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Digital Mineral Photography

by John H. Betts, All Rights Reserved

Introduction

Digital photography, the capturing of an image and storing in an electronic media rather than on film, is starting to become accessible to the average consumer. Camera prices are falling and image quality is improving. Compared to conventional 35-mm photography, there is no film or processing costs, and results are immediately viewable so a re-shoot can be made quickly if needed. Plus there are more and more applications where digital images are more convenient and cost effective. Mineral collectors can create online web sites of their collections to share with others, send images of minerals via email to potential traders, or print a catalog for their own home use. Commercial uses for digital images include advertising, online auctions like Ebay, and e-commerce web sites.

This article will review camera selection, techniques specific to digital mineral photography, and using image editing software. It does not address creative or stylistic elements in creating mineral photographs, nor address fundamental mineral photograph techniques. The reader is referred to Photographing Minerals, Fossils & Lapidary Materials by Scovil (1996) for learning more about these basic techniques.

Final Use Determines Equipment Needs

There are three ways to create digital images: scan a conventional photographic print, scan a 35-mm slide, or capture the image with a digital camera (either digital video camcorder or digital still camera).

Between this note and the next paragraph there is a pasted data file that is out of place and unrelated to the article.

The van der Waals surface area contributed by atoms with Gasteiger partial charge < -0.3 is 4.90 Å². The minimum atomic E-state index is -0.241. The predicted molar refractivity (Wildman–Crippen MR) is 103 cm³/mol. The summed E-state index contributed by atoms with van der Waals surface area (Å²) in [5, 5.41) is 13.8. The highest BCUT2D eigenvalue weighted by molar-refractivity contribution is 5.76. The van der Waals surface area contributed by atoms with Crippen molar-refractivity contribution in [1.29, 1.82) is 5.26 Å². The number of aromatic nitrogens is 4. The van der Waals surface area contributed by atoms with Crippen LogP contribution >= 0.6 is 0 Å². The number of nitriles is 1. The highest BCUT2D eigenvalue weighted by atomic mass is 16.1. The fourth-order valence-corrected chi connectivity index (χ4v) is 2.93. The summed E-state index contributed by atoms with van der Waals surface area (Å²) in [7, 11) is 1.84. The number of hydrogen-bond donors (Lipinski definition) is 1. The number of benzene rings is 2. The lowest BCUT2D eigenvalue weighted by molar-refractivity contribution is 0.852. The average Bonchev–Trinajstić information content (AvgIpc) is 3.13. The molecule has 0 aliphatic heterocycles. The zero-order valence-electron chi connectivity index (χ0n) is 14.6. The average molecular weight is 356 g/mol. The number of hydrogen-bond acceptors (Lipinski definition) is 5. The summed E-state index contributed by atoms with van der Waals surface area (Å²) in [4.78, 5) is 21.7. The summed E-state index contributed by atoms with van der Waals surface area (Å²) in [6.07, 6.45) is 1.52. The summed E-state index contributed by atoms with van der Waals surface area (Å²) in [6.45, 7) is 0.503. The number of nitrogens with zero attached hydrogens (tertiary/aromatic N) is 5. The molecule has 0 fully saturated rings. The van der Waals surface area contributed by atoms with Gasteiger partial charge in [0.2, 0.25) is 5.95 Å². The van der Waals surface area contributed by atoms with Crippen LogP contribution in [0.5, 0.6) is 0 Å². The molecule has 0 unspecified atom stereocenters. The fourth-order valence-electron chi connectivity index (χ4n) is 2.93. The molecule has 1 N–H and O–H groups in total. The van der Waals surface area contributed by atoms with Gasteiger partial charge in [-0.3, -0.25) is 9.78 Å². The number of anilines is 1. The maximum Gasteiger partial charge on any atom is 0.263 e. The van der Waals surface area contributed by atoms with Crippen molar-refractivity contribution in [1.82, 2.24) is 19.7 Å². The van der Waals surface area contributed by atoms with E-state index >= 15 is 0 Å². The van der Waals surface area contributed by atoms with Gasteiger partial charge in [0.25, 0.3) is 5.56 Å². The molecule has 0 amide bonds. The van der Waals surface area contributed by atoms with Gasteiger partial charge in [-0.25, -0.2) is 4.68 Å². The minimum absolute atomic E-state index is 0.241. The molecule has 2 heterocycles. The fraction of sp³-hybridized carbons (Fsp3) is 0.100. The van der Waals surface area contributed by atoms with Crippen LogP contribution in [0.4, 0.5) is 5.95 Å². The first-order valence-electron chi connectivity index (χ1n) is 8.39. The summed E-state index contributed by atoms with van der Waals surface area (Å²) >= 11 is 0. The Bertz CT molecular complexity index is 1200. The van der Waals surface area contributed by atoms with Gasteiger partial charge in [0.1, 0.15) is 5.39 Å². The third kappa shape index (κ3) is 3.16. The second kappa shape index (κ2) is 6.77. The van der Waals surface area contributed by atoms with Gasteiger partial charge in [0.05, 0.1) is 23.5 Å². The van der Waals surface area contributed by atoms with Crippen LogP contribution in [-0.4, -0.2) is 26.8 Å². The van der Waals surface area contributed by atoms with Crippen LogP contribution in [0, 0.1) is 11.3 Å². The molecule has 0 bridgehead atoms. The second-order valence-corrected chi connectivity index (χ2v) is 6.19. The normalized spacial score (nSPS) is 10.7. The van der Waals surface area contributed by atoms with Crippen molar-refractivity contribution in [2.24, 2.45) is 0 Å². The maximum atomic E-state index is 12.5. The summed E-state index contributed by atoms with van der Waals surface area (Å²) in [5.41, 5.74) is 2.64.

Table 1. - Comparison of methods of capturing digital Images

Digitally scan 35-mm slide

Digitally scan 35-mm prints

Photograph with digital camera

step 1

Setup and photograph using 35-mm camera and slide film

Setup and photograph using 35-mm camera and print film

Setup and photograph using digital camera

step 2

Process the slides (1 to 3 days)

Process the prints at a one hour photo processor.

Transfer digital image to computer (2 minutes)

step 3

Scan the images with a slide scanner (5 minutes)

Scan the images with a flat bed scanner (5 minutes)

step 4

Transfer digital image to computer (2 minutes)

Transfer digital image to computer (2 minutes)

Equipment cost

$300 (and up) digital slide scanner + 35-mm equipment

$100 flatbed scanner + 35-mm equipment

$500-700 for digital camera

Average time per image

15 minutes + time to get film processed

15 minutes + time to get film processed

5 minutes

The final use of the images will determine which method is best. If the images will ever be used to make a presentation to a large group, then using 35-mm slides may still be the best way to make the initial image because they are much higher resolution. It is true, that digital projectors are becoming more prevalent and it is also possible to create slides from digital images. But it is advisable to start with 35-mm then scan to create digital images (high resolution to low resolution), rather than the other way around.

If the images will be reproduced in a catalog or book someday and the final image size will be larger than 3" then 35-mm may also be the best way to make initial image because of better photographic quality.

If you already have a large volume of existing photographs, 4x6" prints for example, then scanning the images with a flatbed scanner will be the easiest way to transfer the images to digital format.